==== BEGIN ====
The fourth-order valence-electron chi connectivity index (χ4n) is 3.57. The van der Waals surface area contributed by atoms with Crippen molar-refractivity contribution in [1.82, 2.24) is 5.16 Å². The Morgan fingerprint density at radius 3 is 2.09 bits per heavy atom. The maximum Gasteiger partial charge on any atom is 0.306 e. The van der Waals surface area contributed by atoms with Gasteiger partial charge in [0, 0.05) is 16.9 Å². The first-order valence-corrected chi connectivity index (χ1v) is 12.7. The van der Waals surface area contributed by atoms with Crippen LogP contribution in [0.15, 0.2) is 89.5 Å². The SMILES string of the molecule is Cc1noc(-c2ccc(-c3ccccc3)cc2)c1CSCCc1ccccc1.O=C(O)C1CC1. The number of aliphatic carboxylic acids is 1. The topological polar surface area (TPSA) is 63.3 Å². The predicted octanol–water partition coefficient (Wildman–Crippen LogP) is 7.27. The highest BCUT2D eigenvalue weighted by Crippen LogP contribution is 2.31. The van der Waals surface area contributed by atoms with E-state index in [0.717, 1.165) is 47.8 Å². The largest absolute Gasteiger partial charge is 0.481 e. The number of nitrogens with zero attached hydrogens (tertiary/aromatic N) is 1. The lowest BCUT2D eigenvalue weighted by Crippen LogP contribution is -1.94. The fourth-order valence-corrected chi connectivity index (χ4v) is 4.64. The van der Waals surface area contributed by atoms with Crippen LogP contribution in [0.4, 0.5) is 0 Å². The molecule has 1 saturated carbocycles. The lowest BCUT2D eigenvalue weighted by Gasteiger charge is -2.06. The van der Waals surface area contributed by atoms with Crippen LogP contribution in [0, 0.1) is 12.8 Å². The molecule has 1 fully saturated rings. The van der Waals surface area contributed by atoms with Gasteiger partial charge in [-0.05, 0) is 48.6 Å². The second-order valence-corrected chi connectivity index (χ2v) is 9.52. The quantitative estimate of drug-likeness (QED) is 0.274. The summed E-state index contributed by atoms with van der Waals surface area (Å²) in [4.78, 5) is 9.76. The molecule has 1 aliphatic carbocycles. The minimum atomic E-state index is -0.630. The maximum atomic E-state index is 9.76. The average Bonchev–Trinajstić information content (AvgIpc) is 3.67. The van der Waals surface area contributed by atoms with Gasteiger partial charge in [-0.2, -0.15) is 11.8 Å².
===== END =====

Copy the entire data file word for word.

The fourth-order valence-electron chi connectivity index (χ4n) is 3.57. The van der Waals surface area contributed by atoms with Crippen molar-refractivity contribution in [1.82, 2.24) is 5.16 Å². The Morgan fingerprint density at radius 3 is 2.09 bits per heavy atom. The maximum Gasteiger partial charge on any atom is 0.306 e. The van der Waals surface area contributed by atoms with Gasteiger partial charge in [0, 0.05) is 16.9 Å². The first-order valence-corrected chi connectivity index (χ1v) is 12.7. The van der Waals surface area contributed by atoms with Crippen LogP contribution in [0.15, 0.2) is 89.5 Å². The SMILES string of the molecule is Cc1noc(-c2ccc(-c3ccccc3)cc2)c1CSCCc1ccccc1.O=C(O)C1CC1. The number of aliphatic carboxylic acids is 1. The topological polar surface area (TPSA) is 63.3 Å². The predicted octanol–water partition coefficient (Wildman–Crippen LogP) is 7.27. The highest BCUT2D eigenvalue weighted by Crippen LogP contribution is 2.31. The van der Waals surface area contributed by atoms with E-state index in [0.717, 1.165) is 47.8 Å². The largest absolute Gasteiger partial charge is 0.481 e. The number of nitrogens with zero attached hydrogens (tertiary/aromatic N) is 1. The lowest BCUT2D eigenvalue weighted by Crippen LogP contribution is -1.94. The fourth-order valence-corrected chi connectivity index (χ4v) is 4.64. The van der Waals surface area contributed by atoms with Crippen LogP contribution in [0.4, 0.5) is 0 Å². The molecule has 1 saturated carbocycles. The lowest BCUT2D eigenvalue weighted by Gasteiger charge is -2.06. The van der Waals surface area contributed by atoms with Crippen LogP contribution in [0, 0.1) is 12.8 Å². The molecule has 1 fully saturated rings. The van der Waals surface area contributed by atoms with Gasteiger partial charge in [-0.05, 0) is 48.6 Å². The second-order valence-corrected chi connectivity index (χ2v) is 9.52. The quantitative estimate of drug-likeness (QED) is 0.274. The summed E-state index contributed by atoms with van der Waals surface area (Å²) in [4.78, 5) is 9.76. The molecule has 1 aliphatic carbocycles. The minimum atomic E-state index is -0.630. The maximum atomic E-state index is 9.76. The average Bonchev–Trinajstić information content (AvgIpc) is 3.67. The van der Waals surface area contributed by atoms with Gasteiger partial charge in [-0.2, -0.15) is 11.8 Å².